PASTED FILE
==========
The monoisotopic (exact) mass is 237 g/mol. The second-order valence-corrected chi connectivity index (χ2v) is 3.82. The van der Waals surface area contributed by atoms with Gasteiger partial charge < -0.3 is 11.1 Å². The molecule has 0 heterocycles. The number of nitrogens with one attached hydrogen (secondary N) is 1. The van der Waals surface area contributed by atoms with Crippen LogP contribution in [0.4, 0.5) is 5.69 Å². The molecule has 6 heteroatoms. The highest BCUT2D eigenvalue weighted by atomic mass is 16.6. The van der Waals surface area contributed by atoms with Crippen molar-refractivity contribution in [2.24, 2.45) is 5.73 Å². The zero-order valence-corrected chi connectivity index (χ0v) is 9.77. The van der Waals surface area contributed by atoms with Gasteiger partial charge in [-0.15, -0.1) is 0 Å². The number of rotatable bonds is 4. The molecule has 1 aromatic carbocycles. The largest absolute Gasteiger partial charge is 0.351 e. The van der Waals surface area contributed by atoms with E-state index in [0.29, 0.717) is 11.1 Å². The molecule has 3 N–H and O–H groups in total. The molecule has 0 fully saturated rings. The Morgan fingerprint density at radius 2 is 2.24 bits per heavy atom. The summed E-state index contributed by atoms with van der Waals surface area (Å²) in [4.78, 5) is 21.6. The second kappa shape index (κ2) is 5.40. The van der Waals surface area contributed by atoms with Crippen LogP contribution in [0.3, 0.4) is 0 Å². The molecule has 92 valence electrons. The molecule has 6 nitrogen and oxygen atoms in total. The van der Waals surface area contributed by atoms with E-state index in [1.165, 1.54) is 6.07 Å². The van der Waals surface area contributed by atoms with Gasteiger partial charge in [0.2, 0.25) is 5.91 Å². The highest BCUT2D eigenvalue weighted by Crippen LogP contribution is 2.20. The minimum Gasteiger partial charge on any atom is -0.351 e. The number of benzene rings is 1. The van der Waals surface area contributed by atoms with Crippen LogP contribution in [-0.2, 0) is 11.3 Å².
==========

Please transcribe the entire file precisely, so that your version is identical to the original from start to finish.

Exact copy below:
The monoisotopic (exact) mass is 237 g/mol. The second-order valence-corrected chi connectivity index (χ2v) is 3.82. The van der Waals surface area contributed by atoms with Gasteiger partial charge < -0.3 is 11.1 Å². The molecule has 0 heterocycles. The number of nitrogens with one attached hydrogen (secondary N) is 1. The van der Waals surface area contributed by atoms with Crippen LogP contribution in [0.4, 0.5) is 5.69 Å². The molecule has 6 heteroatoms. The highest BCUT2D eigenvalue weighted by atomic mass is 16.6. The van der Waals surface area contributed by atoms with Crippen molar-refractivity contribution in [2.24, 2.45) is 5.73 Å². The zero-order valence-corrected chi connectivity index (χ0v) is 9.77. The van der Waals surface area contributed by atoms with Gasteiger partial charge in [-0.15, -0.1) is 0 Å². The number of rotatable bonds is 4. The molecule has 1 aromatic carbocycles. The largest absolute Gasteiger partial charge is 0.351 e. The van der Waals surface area contributed by atoms with E-state index in [0.29, 0.717) is 11.1 Å². The molecule has 3 N–H and O–H groups in total. The molecule has 0 fully saturated rings. The Morgan fingerprint density at radius 2 is 2.24 bits per heavy atom. The summed E-state index contributed by atoms with van der Waals surface area (Å²) in [4.78, 5) is 21.6. The second kappa shape index (κ2) is 5.40. The van der Waals surface area contributed by atoms with Crippen LogP contribution in [0.3, 0.4) is 0 Å². The molecule has 92 valence electrons. The molecule has 6 nitrogen and oxygen atoms in total. The van der Waals surface area contributed by atoms with E-state index in [1.165, 1.54) is 6.07 Å². The van der Waals surface area contributed by atoms with Gasteiger partial charge in [0.2, 0.25) is 5.91 Å². The highest BCUT2D eigenvalue weighted by Crippen LogP contribution is 2.20. The minimum Gasteiger partial charge on any atom is -0.351 e. The number of benzene rings is 1. The van der Waals surface area contributed by atoms with Crippen LogP contribution in [-0.2, 0) is 11.3 Å².